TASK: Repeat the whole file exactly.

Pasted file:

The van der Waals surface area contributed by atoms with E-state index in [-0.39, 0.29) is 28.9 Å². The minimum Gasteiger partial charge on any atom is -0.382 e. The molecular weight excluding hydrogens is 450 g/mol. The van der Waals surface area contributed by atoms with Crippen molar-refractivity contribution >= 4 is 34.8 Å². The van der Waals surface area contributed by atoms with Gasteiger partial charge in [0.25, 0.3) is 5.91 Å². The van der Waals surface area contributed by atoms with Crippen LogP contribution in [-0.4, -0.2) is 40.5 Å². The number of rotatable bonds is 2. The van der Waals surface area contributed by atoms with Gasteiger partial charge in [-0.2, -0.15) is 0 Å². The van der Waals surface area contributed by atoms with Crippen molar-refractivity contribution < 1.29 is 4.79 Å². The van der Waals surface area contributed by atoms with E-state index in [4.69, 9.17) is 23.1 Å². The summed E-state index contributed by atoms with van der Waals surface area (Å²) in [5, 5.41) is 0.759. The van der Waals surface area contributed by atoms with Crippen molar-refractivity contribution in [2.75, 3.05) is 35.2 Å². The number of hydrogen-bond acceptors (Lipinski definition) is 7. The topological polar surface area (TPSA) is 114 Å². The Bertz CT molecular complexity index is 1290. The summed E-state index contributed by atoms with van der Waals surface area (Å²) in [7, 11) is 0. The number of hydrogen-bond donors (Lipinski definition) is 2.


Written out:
The van der Waals surface area contributed by atoms with E-state index in [-0.39, 0.29) is 28.9 Å². The minimum Gasteiger partial charge on any atom is -0.382 e. The molecular weight excluding hydrogens is 450 g/mol. The van der Waals surface area contributed by atoms with Crippen molar-refractivity contribution >= 4 is 34.8 Å². The van der Waals surface area contributed by atoms with Gasteiger partial charge in [0.25, 0.3) is 5.91 Å². The van der Waals surface area contributed by atoms with Crippen LogP contribution in [-0.4, -0.2) is 40.5 Å². The number of rotatable bonds is 2. The van der Waals surface area contributed by atoms with Gasteiger partial charge in [-0.2, -0.15) is 0 Å². The van der Waals surface area contributed by atoms with Crippen molar-refractivity contribution < 1.29 is 4.79 Å². The van der Waals surface area contributed by atoms with E-state index in [4.69, 9.17) is 23.1 Å². The summed E-state index contributed by atoms with van der Waals surface area (Å²) in [5, 5.41) is 0.759. The van der Waals surface area contributed by atoms with Crippen molar-refractivity contribution in [2.75, 3.05) is 35.2 Å². The number of hydrogen-bond acceptors (Lipinski definition) is 7. The topological polar surface area (TPSA) is 114 Å². The Bertz CT molecular complexity index is 1290. The summed E-state index contributed by atoms with van der Waals surface area (Å²) in [7, 11) is 0. The number of hydrogen-bond donors (Lipinski definition) is 2.